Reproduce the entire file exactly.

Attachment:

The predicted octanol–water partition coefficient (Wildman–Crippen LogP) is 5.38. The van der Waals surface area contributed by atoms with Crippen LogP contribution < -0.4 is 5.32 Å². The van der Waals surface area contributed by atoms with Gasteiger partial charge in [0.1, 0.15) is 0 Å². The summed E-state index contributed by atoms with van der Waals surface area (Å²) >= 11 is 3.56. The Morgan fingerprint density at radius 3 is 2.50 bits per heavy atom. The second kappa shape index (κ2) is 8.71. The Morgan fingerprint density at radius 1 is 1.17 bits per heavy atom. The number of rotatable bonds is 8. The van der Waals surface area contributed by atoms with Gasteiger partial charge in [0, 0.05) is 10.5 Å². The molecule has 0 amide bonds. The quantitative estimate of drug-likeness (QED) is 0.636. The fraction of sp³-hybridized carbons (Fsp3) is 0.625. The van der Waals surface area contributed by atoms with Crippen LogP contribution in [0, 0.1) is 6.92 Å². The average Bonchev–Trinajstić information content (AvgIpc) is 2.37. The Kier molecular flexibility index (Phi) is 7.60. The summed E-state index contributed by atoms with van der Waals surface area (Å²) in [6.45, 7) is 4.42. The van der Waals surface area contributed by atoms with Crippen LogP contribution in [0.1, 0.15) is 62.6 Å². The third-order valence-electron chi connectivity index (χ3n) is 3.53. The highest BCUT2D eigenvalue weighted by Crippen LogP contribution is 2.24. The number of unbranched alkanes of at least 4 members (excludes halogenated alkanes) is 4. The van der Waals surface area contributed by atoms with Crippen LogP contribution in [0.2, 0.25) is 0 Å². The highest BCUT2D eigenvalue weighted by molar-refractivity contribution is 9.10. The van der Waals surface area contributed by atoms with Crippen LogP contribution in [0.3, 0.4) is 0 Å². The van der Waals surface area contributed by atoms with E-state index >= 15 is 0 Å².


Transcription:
The predicted octanol–water partition coefficient (Wildman–Crippen LogP) is 5.38. The van der Waals surface area contributed by atoms with Crippen LogP contribution < -0.4 is 5.32 Å². The van der Waals surface area contributed by atoms with Gasteiger partial charge in [0.1, 0.15) is 0 Å². The summed E-state index contributed by atoms with van der Waals surface area (Å²) >= 11 is 3.56. The Morgan fingerprint density at radius 3 is 2.50 bits per heavy atom. The second kappa shape index (κ2) is 8.71. The Morgan fingerprint density at radius 1 is 1.17 bits per heavy atom. The number of rotatable bonds is 8. The van der Waals surface area contributed by atoms with Gasteiger partial charge in [0, 0.05) is 10.5 Å². The molecule has 0 amide bonds. The quantitative estimate of drug-likeness (QED) is 0.636. The fraction of sp³-hybridized carbons (Fsp3) is 0.625. The van der Waals surface area contributed by atoms with Crippen LogP contribution in [0, 0.1) is 6.92 Å². The average Bonchev–Trinajstić information content (AvgIpc) is 2.37. The Kier molecular flexibility index (Phi) is 7.60. The summed E-state index contributed by atoms with van der Waals surface area (Å²) in [6.45, 7) is 4.42. The van der Waals surface area contributed by atoms with Crippen LogP contribution in [0.1, 0.15) is 62.6 Å². The third-order valence-electron chi connectivity index (χ3n) is 3.53. The highest BCUT2D eigenvalue weighted by Crippen LogP contribution is 2.24. The number of unbranched alkanes of at least 4 members (excludes halogenated alkanes) is 4. The van der Waals surface area contributed by atoms with Crippen LogP contribution in [0.2, 0.25) is 0 Å². The highest BCUT2D eigenvalue weighted by molar-refractivity contribution is 9.10. The van der Waals surface area contributed by atoms with Crippen LogP contribution in [0.3, 0.4) is 0 Å². The van der Waals surface area contributed by atoms with E-state index >= 15 is 0 Å².